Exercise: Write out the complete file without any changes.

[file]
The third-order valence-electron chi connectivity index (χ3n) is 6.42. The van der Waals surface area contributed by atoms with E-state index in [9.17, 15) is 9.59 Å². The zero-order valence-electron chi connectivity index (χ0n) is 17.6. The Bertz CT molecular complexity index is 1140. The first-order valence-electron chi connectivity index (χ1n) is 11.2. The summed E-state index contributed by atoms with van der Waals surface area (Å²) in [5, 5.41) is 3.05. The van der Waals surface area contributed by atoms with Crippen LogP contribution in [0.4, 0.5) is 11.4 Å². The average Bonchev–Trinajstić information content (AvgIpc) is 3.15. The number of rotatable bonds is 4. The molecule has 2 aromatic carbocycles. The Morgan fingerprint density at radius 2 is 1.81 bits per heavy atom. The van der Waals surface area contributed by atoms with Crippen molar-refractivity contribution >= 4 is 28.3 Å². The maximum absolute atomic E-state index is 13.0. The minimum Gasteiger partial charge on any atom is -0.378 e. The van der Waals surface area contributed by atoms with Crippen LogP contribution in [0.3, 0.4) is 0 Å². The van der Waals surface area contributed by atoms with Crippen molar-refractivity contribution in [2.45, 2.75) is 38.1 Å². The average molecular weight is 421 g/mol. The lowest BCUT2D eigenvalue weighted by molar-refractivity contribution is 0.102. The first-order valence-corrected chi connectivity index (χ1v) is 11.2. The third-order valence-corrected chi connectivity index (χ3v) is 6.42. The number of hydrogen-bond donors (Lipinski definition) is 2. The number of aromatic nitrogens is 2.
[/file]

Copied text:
The third-order valence-electron chi connectivity index (χ3n) is 6.42. The van der Waals surface area contributed by atoms with E-state index in [9.17, 15) is 9.59 Å². The zero-order valence-electron chi connectivity index (χ0n) is 17.6. The Bertz CT molecular complexity index is 1140. The first-order valence-electron chi connectivity index (χ1n) is 11.2. The summed E-state index contributed by atoms with van der Waals surface area (Å²) in [5, 5.41) is 3.05. The van der Waals surface area contributed by atoms with Crippen LogP contribution in [0.4, 0.5) is 11.4 Å². The average Bonchev–Trinajstić information content (AvgIpc) is 3.15. The number of rotatable bonds is 4. The molecule has 2 aromatic carbocycles. The Morgan fingerprint density at radius 2 is 1.81 bits per heavy atom. The van der Waals surface area contributed by atoms with Crippen molar-refractivity contribution >= 4 is 28.3 Å². The maximum absolute atomic E-state index is 13.0. The minimum Gasteiger partial charge on any atom is -0.378 e. The van der Waals surface area contributed by atoms with Crippen LogP contribution in [0.3, 0.4) is 0 Å². The van der Waals surface area contributed by atoms with Crippen molar-refractivity contribution in [2.45, 2.75) is 38.1 Å². The average molecular weight is 421 g/mol. The lowest BCUT2D eigenvalue weighted by molar-refractivity contribution is 0.102. The first-order valence-corrected chi connectivity index (χ1v) is 11.2. The third-order valence-corrected chi connectivity index (χ3v) is 6.42. The number of hydrogen-bond donors (Lipinski definition) is 2. The number of aromatic nitrogens is 2.